Click Here to Listen
Of all the changes we have seen in 2020, the Rusty Satellite Show has been highlighting a lot of those businesses who have been forced to change, or shut down. And in the non-profit world, where events are the central mechanism for funding, it’s been especially challenging. For the national non-profit USA Cares, which supports veterans in need, it means holding its annual black-tie gala in a virtual world.
I talk with Trace Chesser of USA Cares about the challenges with that, and about how non-profits are surviving, in an interview that also reveals some incentives to attends his gala — including some top-shelf bourbon and personalized memorabilia from golfer Justin Thomas.
It’s not hard to tell which side of the political fence Marc Murphy stands on, especially if you see his hilarious political cartoons in the Courier-Journal. Murphy, a lawyer, met me at the Bean Coffee Shop in Germantown to talk about his March for Justice coming up on Saturday. Murphy tells me that he believes there is a large contingent of whites who believe in the cause of protesters, but haven’t participated in the city’s protests downtown.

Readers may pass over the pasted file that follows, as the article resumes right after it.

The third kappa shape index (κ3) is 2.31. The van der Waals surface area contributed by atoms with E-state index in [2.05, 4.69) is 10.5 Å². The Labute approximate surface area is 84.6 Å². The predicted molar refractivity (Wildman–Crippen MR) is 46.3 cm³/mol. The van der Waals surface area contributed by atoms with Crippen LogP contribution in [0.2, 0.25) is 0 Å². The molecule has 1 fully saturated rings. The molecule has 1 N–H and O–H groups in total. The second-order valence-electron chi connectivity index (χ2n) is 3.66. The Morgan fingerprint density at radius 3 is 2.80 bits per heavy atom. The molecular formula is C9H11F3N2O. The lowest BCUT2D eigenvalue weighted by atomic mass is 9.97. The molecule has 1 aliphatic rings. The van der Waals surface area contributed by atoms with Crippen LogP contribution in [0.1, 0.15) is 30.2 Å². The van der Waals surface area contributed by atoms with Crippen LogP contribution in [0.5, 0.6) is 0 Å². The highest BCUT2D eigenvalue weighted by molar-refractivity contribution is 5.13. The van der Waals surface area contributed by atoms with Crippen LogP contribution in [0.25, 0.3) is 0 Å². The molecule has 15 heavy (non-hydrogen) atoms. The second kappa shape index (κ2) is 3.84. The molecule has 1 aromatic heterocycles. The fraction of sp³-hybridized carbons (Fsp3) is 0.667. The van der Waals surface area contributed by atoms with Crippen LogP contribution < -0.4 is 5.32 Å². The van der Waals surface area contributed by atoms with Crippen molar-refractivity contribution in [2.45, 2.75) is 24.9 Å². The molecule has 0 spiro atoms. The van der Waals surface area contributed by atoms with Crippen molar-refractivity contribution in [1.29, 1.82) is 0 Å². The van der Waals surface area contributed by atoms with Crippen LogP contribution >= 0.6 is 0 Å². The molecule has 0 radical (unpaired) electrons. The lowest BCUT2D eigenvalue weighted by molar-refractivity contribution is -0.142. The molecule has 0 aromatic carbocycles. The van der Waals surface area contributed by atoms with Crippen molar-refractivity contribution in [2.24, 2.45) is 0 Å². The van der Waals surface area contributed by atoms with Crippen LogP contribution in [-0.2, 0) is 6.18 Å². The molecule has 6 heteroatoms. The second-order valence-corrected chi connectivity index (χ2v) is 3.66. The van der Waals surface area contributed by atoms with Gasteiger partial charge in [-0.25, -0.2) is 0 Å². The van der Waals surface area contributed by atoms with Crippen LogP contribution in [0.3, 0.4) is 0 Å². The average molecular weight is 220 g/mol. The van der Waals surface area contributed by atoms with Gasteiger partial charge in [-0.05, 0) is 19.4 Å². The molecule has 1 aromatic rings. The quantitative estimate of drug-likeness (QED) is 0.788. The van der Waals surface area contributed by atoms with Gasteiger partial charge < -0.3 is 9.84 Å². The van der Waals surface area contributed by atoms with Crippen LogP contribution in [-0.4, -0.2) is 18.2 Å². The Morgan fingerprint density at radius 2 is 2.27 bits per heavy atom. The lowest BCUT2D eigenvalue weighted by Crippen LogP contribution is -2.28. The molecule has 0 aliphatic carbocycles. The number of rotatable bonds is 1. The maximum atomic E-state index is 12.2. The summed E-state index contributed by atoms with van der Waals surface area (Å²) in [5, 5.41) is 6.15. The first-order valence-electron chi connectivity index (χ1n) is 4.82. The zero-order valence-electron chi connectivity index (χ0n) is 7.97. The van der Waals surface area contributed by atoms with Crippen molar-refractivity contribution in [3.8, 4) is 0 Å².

The March to Justice begins at Tyler Park and journeys 3 miles to Injustice Square. Murphy has organized a strong list of speakers and hopes for a large crowd. We also discuss his view on the job Daniel Cameron is doing in the Breonna Taylor case, and a few possibilities on what might happen between now and election day.
And I take a moment to reflect on the strong cast of characters in recent Rusty Satellite Shows, including four Vogt Award winners, a District Court Judge, a patriotic entrepreneur, a piano player with his own restaurant and leading figures from the horse racing world. They are all part of the city’s most interesting podcast, the Rusty Satellite Show, brought to you by the Eye Care Institute, Heuser Health and eXp Realty.
This Sunday, I’ll be at 8400 Biggin Hill Lane from 2-4. Come by and see this spectacular 4-bedroom, 3.5 bath home in Stony Brook.